On Road supervisor position

Discussion in 'UPS Discussions' started by Maple85, Dec 24, 2011.

  1. Maple85

    Maple85 Member

    What process is taken when becoming a on road supervisor? It sounds like you have some interviews and MAPP testing but if you get through that then how are you trained? One guy told me they send you off to some class for like 3 or 4 weeks. Another guy told me its mostly just on the job training and learn as you go. So whats the word? Im an outsider if that matters at all. Thanks!
  2. brownelf

    brownelf Active Member

    the last on-road I know of only had to work 30 days in a package car, during that time she crashed twice and had numerous complaints filed against her before they promoted her to on-car in a neighboring center.
  3. Monkey Butt

    Monkey Butt Dark Prince of Double Standards Staff Member

    Love the Double Standards!
  4. Monkey Butt

    Monkey Butt Dark Prince of Double Standards Staff Member

    Mostly on the job training with a probable 3 day orientation at hire and a week school after you have been on the job for a year.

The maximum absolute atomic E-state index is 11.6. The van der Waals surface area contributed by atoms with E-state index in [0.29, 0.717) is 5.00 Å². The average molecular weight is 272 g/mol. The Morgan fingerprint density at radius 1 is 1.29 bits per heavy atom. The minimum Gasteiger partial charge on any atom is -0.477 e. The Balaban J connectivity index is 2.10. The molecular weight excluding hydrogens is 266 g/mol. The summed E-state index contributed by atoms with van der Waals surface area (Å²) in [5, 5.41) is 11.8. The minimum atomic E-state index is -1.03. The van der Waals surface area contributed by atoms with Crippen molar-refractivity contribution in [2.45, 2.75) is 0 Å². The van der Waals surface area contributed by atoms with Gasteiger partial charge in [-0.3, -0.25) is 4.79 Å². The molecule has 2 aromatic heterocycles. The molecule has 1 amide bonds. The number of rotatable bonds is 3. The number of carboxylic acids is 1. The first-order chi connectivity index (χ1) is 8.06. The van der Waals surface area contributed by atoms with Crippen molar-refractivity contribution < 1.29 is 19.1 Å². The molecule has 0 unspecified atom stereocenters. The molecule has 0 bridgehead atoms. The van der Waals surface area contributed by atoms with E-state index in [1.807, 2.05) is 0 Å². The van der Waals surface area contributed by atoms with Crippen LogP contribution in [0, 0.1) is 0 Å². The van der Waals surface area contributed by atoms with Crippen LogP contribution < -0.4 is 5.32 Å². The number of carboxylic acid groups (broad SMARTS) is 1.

5. faded jeans

    faded jeans just a member

  6. soberups

    soberups Pees in the brown Koolaid

    Be aware that the company no longer picks up the full cost for the mandatory lobotomy and castration. Your insurance will cover part of it, but the deductibles and co-pays will come out of your pocket.
  7. trickpony1

    trickpony1 Well-Known Member

    Begin your training now.
    Start telling small, insignificant lies to your family and friends now.
    An example would be, "Today is Tuesday....." even if today isn't Tuesday.
    By the time you pass the MAPP process you will have conditioned your conscience to not invoke the guilt or remorse response to anything you say.
    Continue to sharpen and condition these skills and you will attain corporate success!
  8. soberups

    soberups Pees in the brown Koolaid